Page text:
The Riches Of Fall's Forest Floor

WE always call him "the retired policeman." While he is certainly retired, there is no factual foundation for the rest of our title for this gentleman. Perhaps we started with the name because he has an Alsatian - the usual breed for police dogs.

Anyway, I ran into him in the park the other day. As we chatted, he stooped down and picked something up, putting it in his pocket. It was a horse chestnut.

"Ah," I said, taking a couple of these shiny brown nuts out of my own pocket, "you haven't grown up, either." He grinned. He knew what I meant.

I have no doubt that when both of us were 7 or 8 we were no different from any other small British boy. We searched eagerly for the largest, toughest "conkers," pierced them with a skewer, threaded through with a string, and then dared all comers. Playing "Conkers" involves swinging your conker at your opponent's (which is hanging loose) in an attempt to smash it before it smashes yours.

"The only thing is," I confessed to the retired policeman, "I keep bringing them home, and my wife asks, 'What are you going to do with them all?' I say, 'I'm going to plant them.' But the truth is, I just like picking them up and taking them home."

"Put them in a bowl," suggested the erstwhile terror of the criminal fraternity. "That's what I do."

It seems that neither of us is prepared to rejuvenate to the point of actually challenging someone to a conker-fight.

The woods this autumn are full of beechnuts, acorns, and chestnuts - the fruit of a hot summer. It is even slightly hazardous walking under the oaks and chestnut trees. A sporadic bombardment - the chestnuts, still in their shells, land with loud thumps on the spongy earth - has been continuing for some weeks.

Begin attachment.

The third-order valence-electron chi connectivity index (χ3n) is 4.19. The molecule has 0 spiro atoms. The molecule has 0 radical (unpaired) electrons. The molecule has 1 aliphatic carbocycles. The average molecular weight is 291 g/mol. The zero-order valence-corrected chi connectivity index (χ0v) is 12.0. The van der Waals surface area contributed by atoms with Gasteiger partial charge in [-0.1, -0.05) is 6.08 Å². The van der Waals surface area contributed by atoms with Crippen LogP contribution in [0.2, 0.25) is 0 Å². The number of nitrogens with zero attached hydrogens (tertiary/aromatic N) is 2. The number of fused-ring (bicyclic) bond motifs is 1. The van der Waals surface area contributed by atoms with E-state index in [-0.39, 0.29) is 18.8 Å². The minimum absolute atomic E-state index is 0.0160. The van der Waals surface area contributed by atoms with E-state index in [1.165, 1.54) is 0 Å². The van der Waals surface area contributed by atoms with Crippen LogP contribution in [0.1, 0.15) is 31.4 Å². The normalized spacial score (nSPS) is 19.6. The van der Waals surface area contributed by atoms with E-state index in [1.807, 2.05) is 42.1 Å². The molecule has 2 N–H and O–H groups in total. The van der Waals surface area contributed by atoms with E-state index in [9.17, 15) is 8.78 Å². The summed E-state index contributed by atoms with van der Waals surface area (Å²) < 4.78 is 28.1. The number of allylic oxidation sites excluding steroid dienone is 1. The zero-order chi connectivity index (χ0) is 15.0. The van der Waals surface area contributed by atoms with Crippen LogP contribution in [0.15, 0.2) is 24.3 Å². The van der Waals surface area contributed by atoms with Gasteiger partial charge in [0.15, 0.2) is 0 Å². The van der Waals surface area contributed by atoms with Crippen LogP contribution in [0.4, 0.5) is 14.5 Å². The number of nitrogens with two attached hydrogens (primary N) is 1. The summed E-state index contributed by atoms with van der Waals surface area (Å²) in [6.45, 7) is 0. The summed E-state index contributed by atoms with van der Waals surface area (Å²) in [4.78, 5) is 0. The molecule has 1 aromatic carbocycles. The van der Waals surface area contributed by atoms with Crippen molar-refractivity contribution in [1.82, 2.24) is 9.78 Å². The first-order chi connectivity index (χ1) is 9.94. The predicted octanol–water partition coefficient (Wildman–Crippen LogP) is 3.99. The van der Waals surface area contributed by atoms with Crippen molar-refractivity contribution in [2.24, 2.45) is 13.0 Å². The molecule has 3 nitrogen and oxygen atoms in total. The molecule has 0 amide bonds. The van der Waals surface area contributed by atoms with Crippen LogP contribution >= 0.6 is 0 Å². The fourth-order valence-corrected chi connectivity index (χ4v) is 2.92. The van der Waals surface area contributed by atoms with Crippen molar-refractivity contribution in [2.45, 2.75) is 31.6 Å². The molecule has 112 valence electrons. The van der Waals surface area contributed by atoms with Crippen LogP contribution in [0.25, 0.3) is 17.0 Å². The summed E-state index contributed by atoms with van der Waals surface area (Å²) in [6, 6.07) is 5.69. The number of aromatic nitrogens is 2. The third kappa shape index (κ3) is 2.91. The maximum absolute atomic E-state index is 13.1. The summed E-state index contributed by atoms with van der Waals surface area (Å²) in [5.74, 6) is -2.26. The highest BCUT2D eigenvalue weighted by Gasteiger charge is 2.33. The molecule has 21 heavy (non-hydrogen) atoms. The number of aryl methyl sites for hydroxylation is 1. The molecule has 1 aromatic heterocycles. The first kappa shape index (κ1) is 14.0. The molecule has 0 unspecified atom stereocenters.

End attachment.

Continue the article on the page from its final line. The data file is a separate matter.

And now the leaves are starting to fall in sympathy, though this, too, is a process spanning weeks, a gradual thinning of the trees and a consequent buildup underfoot. An increased breeze and down more come, spiraling or zigzagging on the lively air, as if choreographed. "Fall" is by far the better term for this season. "Autumn" sounds too solemn and classical for such a merriment of flutter and float, of shedding and casting off and letting go. It is dropping time.

But it is also - and I have found this unexpected each time I am freshly aware of it - a time when some things come up out of the dank leaf-mould. "What goes up when the rain comes down?" was about the most complicated riddle I could bend my mind round as a child. I am, however, remembering such nonsense because of a riddle for autumn that I thought of: "What comes up as the leaves come down?"

Well, the answer is not umbrellas, but mushrooms. Mushrooms, toadstools, fungi of all sorts. Some of them, it's true, do look like miniature umbrellas. Hosts of small brownish ones congregate on an old damp tree stump, and they might be (in miniature) the hastily lifted umbrellas of thousands of Ukiyo-e girls surging up over a bridge in a Japanese print of a sudden rain-shower.